CDC says E. coli outbreak is over, but it never found the source

In mid-November, the CDC detailed a multi-state E. coli outbreak first announced by the FDA. As with other outbreaks, officials were investigating the source of the illnesses, something that was narrowed down to 'leafy greens,' but no specific variety, brand, or company was linked. In an update, the CDC says the outbreak is over, but the source is still a mystery.

The CDC published its final update on the outbreak just before Christmas, explaining that while the illnesses were linked to leafy greens, investigators weren't able to narrow it down to a particular type of lettuce or brand.

Regardless, the CDC says, 'You do not need to avoid eating leafy greens because of this outbreak.' The outbreak resulted in 40 reported illnesses across 19 states, half of which resulted in hospitalizations. Of those who were hospitalized, four patients developed a type of kidney failure called hemolytic uremic syndrome. There weren't any deaths, however.

The illnesses appeared from August 10 to October 31. The reason for the inability to identify the specific variety of green leaf responsible for the illnesses was due to the fact that patients said they'd eaten a variety of greens — and, the agency notes, many varieties are grown and harvested together.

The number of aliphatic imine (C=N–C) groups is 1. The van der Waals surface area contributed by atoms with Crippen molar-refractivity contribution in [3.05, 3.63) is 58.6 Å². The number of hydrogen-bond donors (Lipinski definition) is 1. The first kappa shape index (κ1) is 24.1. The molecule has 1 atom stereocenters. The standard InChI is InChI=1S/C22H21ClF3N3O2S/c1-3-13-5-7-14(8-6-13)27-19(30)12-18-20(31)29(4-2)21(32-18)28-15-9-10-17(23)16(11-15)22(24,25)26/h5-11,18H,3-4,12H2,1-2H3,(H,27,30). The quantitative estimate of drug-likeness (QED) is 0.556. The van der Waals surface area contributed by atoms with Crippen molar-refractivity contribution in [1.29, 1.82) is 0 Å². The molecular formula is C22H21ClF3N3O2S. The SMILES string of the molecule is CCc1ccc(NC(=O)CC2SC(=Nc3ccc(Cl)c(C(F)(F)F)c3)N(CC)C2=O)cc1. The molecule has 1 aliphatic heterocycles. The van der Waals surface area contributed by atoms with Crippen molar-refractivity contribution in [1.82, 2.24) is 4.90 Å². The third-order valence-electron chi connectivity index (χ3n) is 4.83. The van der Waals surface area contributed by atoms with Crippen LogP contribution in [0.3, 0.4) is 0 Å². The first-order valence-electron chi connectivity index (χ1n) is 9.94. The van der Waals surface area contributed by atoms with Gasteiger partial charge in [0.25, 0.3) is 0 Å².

Outbreaks involving lettuce aren't uncommon, and the CDC explains that there are steps you can take to protect your health when eating salad goods. The agency says, among other things, that you can reduce your risk when eating raw leafy greens by removing the outer leaves and any bruised leaves, washing any leaves that aren't described as 'ready to eat,' and washing your hands before and after handling the produce.